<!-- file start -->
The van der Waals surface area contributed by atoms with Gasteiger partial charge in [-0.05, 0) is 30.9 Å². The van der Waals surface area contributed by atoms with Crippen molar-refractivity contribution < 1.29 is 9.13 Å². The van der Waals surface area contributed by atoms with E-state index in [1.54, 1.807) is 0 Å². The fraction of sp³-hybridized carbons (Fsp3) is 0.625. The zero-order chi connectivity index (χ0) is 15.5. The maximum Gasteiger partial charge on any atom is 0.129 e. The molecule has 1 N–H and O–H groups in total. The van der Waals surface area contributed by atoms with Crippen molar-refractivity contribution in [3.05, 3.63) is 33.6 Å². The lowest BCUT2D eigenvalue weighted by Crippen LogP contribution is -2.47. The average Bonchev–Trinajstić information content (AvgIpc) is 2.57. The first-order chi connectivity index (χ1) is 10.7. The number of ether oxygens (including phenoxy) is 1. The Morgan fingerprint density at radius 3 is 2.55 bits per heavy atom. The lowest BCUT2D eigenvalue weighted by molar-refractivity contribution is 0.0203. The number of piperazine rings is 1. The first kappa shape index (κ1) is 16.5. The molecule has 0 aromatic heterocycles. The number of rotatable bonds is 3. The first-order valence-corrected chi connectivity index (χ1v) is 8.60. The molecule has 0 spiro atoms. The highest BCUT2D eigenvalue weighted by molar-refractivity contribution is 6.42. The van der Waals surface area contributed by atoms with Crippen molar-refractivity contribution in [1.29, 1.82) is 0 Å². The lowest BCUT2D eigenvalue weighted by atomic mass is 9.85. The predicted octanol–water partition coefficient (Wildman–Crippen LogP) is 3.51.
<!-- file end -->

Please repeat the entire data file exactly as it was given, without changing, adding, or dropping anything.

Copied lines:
The van der Waals surface area contributed by atoms with Gasteiger partial charge in [-0.05, 0) is 30.9 Å². The van der Waals surface area contributed by atoms with Crippen molar-refractivity contribution < 1.29 is 9.13 Å². The van der Waals surface area contributed by atoms with E-state index in [1.54, 1.807) is 0 Å². The fraction of sp³-hybridized carbons (Fsp3) is 0.625. The zero-order chi connectivity index (χ0) is 15.5. The maximum Gasteiger partial charge on any atom is 0.129 e. The molecule has 1 N–H and O–H groups in total. The van der Waals surface area contributed by atoms with Crippen molar-refractivity contribution in [3.05, 3.63) is 33.6 Å². The lowest BCUT2D eigenvalue weighted by Crippen LogP contribution is -2.47. The average Bonchev–Trinajstić information content (AvgIpc) is 2.57. The first-order chi connectivity index (χ1) is 10.7. The number of ether oxygens (including phenoxy) is 1. The Morgan fingerprint density at radius 3 is 2.55 bits per heavy atom. The lowest BCUT2D eigenvalue weighted by molar-refractivity contribution is 0.0203. The number of piperazine rings is 1. The first kappa shape index (κ1) is 16.5. The molecule has 0 aromatic heterocycles. The number of rotatable bonds is 3. The first-order valence-corrected chi connectivity index (χ1v) is 8.60. The molecule has 0 spiro atoms. The highest BCUT2D eigenvalue weighted by molar-refractivity contribution is 6.42. The van der Waals surface area contributed by atoms with Crippen molar-refractivity contribution in [1.29, 1.82) is 0 Å². The lowest BCUT2D eigenvalue weighted by atomic mass is 9.85. The predicted octanol–water partition coefficient (Wildman–Crippen LogP) is 3.51.